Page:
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As new Cold War builds, looking back to how Harry Truman navigated the last one

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Should Americans worry about a nuclear exchange with North Korea? Let's see: We have in the White House, with his finger on the launch button, a narcissist who watches television eight hours a day, tweets irrationally into the early morning hours, alienates long-time allies, supports for the Senate an alleged child abuser and known racist... Worry? Is that a serious question?

Let's begin there — the finger-on-the-button matter. Consider some history: As tensions between the United States and the USSR worsened during the 1948 Berlin Airlift, President Harry Truman was confronted by just this question. A formal letter had been prepared for Truman's signature giving the Joint Chiefs "custody of the atomic bomb" on the grounds that those who would be ultimately responsible for the use of the weapon should have familiarity with the weapon and work in a unified command structure.

Truman disagreed.

New on the job, he had gone along with the Hiroshima bombing, but later he had learned that the military, on its own, had ordered the Nagasaki bombing.

He didn't want that to ever happen again.

Moreover, having some time to reflect, Truman determined that the use of the atomic bomb was immoral, and for several reasons. Most important, he disagreed with the fundamental premise that the bomb was a "military weapon." In his response denying the Chiefs' request, he began with, "You have got to understand that this isn't a military weapon. It is used to wipe out women and children and unarmed people. So we have to treat this differently from rifles and cannon and ordinary things like that."

What worried Truman, wrote his biographer David McCullough, "was whether he could trust these terrible forces in the hands of the military establishment."

Two days later he ordered that the bomb remain in civilian custody, with the president as the ultimate decider.

Today, with this unstable man in the White House — a man who has brought to Washington unqualified people who disdain and gut institutions — I suggest that the Congress needs to change the policy. And this is a policy question, not a Constitutional question. It's a question that should be addressed directly in the 2018 Congressional elections. (For certain it should be made an issue here in the Fifth District.)

Which brings me to a related point, which, so far as I know, hasn't been examined. All this talk, all the coverage, all the president's blustering has focused on offensive nuclear weapons, e.g. "Trump to 'Little Rocket Man': I can wipe out your entire country."

Truman realized that "wiping out" isn't what war should ever be about. Which brings us to the topic of defensive weapons. It's been several decades since I was privy to the goings on, but that noted, my guess is that while the numeric values have changed (technology certainly has), the equation hasn't. We all knew, during my years with the Navy's Fleet Ballistic Missile program, that it was much cheaper and more effective to research and develop offensive weapons than it was to develop defensive weapons capable of neutralizing those offensive weapons,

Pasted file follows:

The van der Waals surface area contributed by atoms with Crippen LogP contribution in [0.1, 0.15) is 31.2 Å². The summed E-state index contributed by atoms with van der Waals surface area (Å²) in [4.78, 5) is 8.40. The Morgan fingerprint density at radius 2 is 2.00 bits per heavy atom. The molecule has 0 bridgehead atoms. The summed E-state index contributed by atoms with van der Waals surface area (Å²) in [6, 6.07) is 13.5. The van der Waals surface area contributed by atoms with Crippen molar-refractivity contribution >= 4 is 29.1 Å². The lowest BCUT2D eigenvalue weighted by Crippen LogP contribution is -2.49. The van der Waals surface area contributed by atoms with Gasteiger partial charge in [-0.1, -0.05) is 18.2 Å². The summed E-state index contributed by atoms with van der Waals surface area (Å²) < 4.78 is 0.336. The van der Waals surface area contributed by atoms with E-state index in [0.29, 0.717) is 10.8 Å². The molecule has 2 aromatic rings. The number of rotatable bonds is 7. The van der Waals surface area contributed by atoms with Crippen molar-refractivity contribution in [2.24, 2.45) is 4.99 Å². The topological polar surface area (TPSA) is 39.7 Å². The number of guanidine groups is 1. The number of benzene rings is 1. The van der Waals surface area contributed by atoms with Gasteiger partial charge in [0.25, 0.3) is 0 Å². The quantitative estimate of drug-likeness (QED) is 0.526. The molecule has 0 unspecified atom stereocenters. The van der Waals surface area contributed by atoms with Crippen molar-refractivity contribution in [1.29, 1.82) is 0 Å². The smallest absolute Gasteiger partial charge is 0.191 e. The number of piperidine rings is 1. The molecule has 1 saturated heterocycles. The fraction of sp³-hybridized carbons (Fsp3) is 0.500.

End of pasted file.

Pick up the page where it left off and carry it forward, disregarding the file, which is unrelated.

Look at it this way: If, say, Country A spends a billion dollars on a new offensive nuclear weapon, it will likely require that Country B spend four times that much developing a defensive response. As Country B, we can afford to do that. North Korea can't.

In the old days we could jam any defensive system just by spewing out confetti. Just watch The Hunt for Red October — I'm certain that the offensive weaponry today uses much more sophisticated technology, making defensive weaponry even more expensive to develop.

President Ronald Reagan's Star Wars was fundamentally flawed because it was designed as a "shield' against a Soviet mass attack; the Soviets possessed so many offensive weapons that they could flood any defensive network.

That caveat noted, against countries with limited numbers of offensive nuclear weapons and little or no defensive capability, like North Korea? Defensive measures could work. If America can protect against a limited attack on South Korea, Guam, Japan and maybe our West Coast, the ball game for the North Koreans is over. Negotiation becomes their only option. My point: Should we not use our spending advantage on defense rather than on more offense?

Trump obviously doesn't understand any of this. Most important, he doesn't understand what Harry Truman was getting at — that nuclear weapons aren't military weapons; they are mass murder weapons.

I'm not saying that turning things over to the Joint Chiefs is a good long-term strategy, if that's what Congress were to decide. Today's Gen. James Mattis (now our Secretary of Defense) could well be tomorrow's Gen. Curtis LeMay, the Cold Warrior known for inspiring the crazed Gen. Jack Ripper in Dr. Strangelove.

Still, constraining Donald Trump would be a critically important start. ♦

The original print version of this article was headlined "Playing Defense"